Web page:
Re-imagining a learning pathway for students from kindergarten through four years of college is a reality in Bear County, Texas, where San Antonio-based educators discussed the high points of their K20 partnership that defied even the darkest days of the coronavirus pandemic.
Their stories were shared during a panel session at an AASA national conference session on Thursday titled “Delivering and Executing a Re-Imagined K20 Learning Pathway.”
Providing supports that students need throughout their educational careers, with a focus on student outcomes, drives the partnerships that connect schoolhouse to campus, diploma to degree, according to Mike Flores, chancellor of the Alamo College District and its five community colleges, including San Antonio College in Bear County.
Roughly 70 percent of the 100,000 students enrolled annually in Alamo are reliant on need- or merit-based financial support. “We actually don’t compete with UTSA (the University of Texas at San Antonio),” Flores told a conference audience. “We actually compete with poverty and whether students can afford not only their tuition, but also working less hours and giving less of their paychecks” to help pay family bills.
Nationwide, college enrollment dropped significantly in 2020, with the onset of the coronavirus pandemic and its impact on finances and human interaction. “Unfortunately, in 2021 it did not get any better,” said Ricardo Torres, president and CEO of the National Student Clearinghouse, and another of the panelists. “There was no recovery at all.”
But in Bear County, there were no dips, no plunges, making for an “interesting anomaly” worthy of deeper discussion, Torres said.
Indeed, San Antonio College has seen a steady increase in enrollment over the past six years, with an all-time high of 68,319 in fall 2020. According to Flores, 90 percent of the students are employed or enrolled in a university within six months of graduation. Moreover, a year has been shaved off the average time it takes a student to earn an associate degree, saving both time and money.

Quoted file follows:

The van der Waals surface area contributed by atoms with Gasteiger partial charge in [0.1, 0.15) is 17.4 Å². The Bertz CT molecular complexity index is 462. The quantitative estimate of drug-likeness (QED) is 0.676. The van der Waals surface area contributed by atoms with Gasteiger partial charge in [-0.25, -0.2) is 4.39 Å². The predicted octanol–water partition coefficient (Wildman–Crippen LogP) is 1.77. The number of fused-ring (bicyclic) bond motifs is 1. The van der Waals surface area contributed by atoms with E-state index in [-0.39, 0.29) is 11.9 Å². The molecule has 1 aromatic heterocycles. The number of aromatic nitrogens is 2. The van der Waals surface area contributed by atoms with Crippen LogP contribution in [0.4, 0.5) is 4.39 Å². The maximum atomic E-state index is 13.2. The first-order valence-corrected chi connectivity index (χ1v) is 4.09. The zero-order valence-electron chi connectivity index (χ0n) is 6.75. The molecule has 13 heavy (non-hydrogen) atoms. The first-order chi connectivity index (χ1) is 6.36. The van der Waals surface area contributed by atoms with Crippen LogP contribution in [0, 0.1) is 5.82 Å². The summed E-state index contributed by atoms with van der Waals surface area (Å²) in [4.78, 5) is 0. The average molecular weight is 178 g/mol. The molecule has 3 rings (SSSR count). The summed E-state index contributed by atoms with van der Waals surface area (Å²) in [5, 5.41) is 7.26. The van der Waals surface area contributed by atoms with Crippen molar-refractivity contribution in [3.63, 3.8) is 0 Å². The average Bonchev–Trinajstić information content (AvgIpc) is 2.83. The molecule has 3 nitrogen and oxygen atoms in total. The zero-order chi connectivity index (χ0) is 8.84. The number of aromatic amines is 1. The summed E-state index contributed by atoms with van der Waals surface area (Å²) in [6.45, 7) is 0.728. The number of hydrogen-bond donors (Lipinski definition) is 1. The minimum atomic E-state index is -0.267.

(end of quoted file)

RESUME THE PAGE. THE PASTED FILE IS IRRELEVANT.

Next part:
Like-minded partnership initiatives include industry-based certifications, dual enrollment, college visits, free testing, alumni network mentors, paid internships, job fairs, a summer momentum program to bridge the transition from high school graduation to the first days of colleges and case managers who engage intentionally with students about their studies and their future.
Likewise, staff working as “postsecondary navigators” work with high school graduates to ensure they stay on track in college. One such case involved a student set to leave school because her computer broke, said Jaime Aquino, superintendent of the San Antonio Independent School District. Foundation money was secured to buy her a new computer.
According to Acquino, 52 percent of his high school students have enrolled in their first semester of college, the highest rate since 2014, “and it’s three points higher than the great state of Texas.”
“As an immigrant with a second language learned, I have a special connection with my students,” Aquino said. “Their stories are my story. Their struggles are my struggle. We’re showing [people] that the way the kids come to us is no excuse for the way they leave us.”
Heather Shipley, UTSA’s senior vice president of academic affairs and dean of the university, said her school’s 60 percent Hispanic enrollment reflects the city’s makeup. Among its partnership initiatives, the Alamo Runner Program allows students who receive guaranteed USTA admission the option to start at community college.
“We have to make sure that we continue to provide [students] the resources to be successful,” Shipley said. The re-imagined K20 model “is a partnership,” she added. “Our mission is to provide access and help this city move forward, and we do that through collaboration, not competition.”
(Linda Chion is a senior editor with Conference Daily Online and a freelance editor and writer in Lithia, Fla.)